At halftime, when the University of South Alabama Jaguars were down 17-0 this past Saturday, I made some offhanded comment to my husband like, “Oh I just hope they can at least get on the board, so it’s not too big of a blowout.”
About 30 minutes later, we were jumping up and down and screaming so loudly, our kids started crying real tears they were so terrified of us. Talk about getting some “South in your Mouth.”
It took another half hour for the chill bumps on my arms to go away after the game had ended.
We must have watched “the leap” by QB Dallas Davis five times. And in some ways it was quite metaphorical, as Saturday’s win will do nothing but advance the program and almost certainly help the university realize its dream of building a stadium on campus.
President Tony Waldrop recently updated the USA Community on that endeavor, saying a committee that has been working on the logistics concluded it was “feasible” but would require “external financial partnerships and significant philanthropic support.” In other words, ladies and gentlemen, get out your checkbooks.
But hey, people are a lot more likely to write those checks when they have chill bumps on their arms or if they can envision “the leap” playing out on a field bearing their great grandpappy’s name.
Though I am sure there will never be any touchdowns scored on Trice Field, during the post-game afterglow I did think, “Hmmmm, I don’t think I have renewed my alumni membership yet. I need to get on that. We should really take the kids to a game this year. And maybe I should get Ellen a little cheerleader outfit.”
I imagine those thoughts or ones similar played out at varying levels among all of the alumni and donors across the city and country. Maybe even by some who can scratch out a check for a field or a locker room. Let’s hope so!
I’m sure some economist may even try to actually quantify what that win did for the school one day, but until then let’s just say it’s unquantifiable.
Isn’t it crazy what a little pigskin can do for a school?
But all that aside, it did get me to thinking more about Ladd-Peebles and its future, as the Jags will mostly certainly be moving away in the coming years, as they should. I get the desire for an on-campus stadium. Even if Ladd was as grand as, say, Cowboys Stadium, it is still a bit of a hike from the campus, both for the players and the students. Athletics Director Joel Erdmann said it was almost the equivalent of an away game because of the logistics involved, even though it is only a few miles away.
And a stadium becomes a part of the campus culture and its outline will be as emblematic for the school as Moulton Tower. It just makes good sense.
But as far as Ladd goes, there will always be a need for the stadium as long as there is high school football, the Senior Bowl and Dollar General Bowl (aka, the bowl formerly known as GoDaddy and Under Armour).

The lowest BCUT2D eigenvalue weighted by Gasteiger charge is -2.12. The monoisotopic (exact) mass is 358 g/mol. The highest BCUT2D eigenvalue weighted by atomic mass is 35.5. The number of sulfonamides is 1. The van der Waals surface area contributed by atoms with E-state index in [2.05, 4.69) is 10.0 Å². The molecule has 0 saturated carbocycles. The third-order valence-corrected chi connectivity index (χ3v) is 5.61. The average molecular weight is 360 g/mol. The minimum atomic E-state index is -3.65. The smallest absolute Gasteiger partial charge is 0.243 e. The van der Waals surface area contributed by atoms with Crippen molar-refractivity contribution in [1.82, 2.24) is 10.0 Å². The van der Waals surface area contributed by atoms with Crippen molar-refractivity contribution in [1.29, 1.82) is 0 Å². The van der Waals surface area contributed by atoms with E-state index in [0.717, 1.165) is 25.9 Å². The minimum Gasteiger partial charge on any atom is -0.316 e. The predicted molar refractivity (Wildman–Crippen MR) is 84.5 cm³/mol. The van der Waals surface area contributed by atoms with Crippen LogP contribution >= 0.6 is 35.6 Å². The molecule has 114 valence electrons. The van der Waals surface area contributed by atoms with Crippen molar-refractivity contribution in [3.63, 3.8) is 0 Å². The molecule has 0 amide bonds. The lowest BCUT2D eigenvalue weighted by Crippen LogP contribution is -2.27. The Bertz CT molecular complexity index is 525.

The 68-year-old stadium survived long before Jaguar football and has a storied history, but South leaving will no doubt be a huge blow and loss of revenue for the city-owned facility. And even though the city has made upgrades to it in recent years and it has looked really nice on television, we all know it could use a lot more love.
The Senior Bowl is one of the major annual city events that make Mobilians proud to be Mobilians. But yet, I don’t feel like we treat it as such at times. The country’s premier college football all-star game deserves a stadium befitting such an event. And we should make sure that happens.
I don’t want people from out of town to come in for the Senior Bowl and the DG Bowl and walk away saying, “Mobile is such a great little town and we had such a good time but their stadium is kind of bobo.” And let’s face it, they are already doing that.
(By the way: I love you, Ladd, but other people are comparing you to their college and pro stadiums, which I know isn’t fair, but we just need to gussy you up a little, girl. That’s all I’m saying.)
My fear is that with the impending loss of USA, some of the powers that be may be less likely to put more money into it. But I think that is the exact opposite of what should happen.
Earlier this year, the county nixed plans for a $40 million soccer and aquatic complex after they couldn’t agree on how to fund it. The city had committed a pretty big chunk of change to that project as well.
I know that brand new projects like this are white-hot sexy, especially those with natatoriums (RRRRRROOOOOWWWW!!!), but after seeing all of the improvements to our existing roads, sidewalks and municipal parks the city has recently made, it has made me realize just how sexy a fixer-upper can be too. Just ask Chip and JoJo. (Lord, those two are so overexposed, Ryan Adams is tweeting about them and I just worked them into a column about improving municipal sports facilities in Mobile, Alabama. But yet I’m ready to see their next “Fixer Upper.” Damn them! They are like crack!)
HGTV stars from Waco aside, it just seems to me that we need to decide which sports facilities we want to support indefinitely in this city, from Ladd to the Mobile Tennis Center to Hank Aaron Stadium to Azalea City Golf Course, the disc golf course, whatever, and we need to make them the very best they can be. If some of those don’t make the cut, then so be it, we need to relinquish them. But if they are going to be city owned with our seal stamped on them, we want them to be snazzy, not dinky. And there is a lot of dink that could be fixed at all of those aforementioned structures.
The bottom line is before we move on to something shinier and new, we just need to make sure our existing facilities’ milkshakes are calling all of the boys to the yard.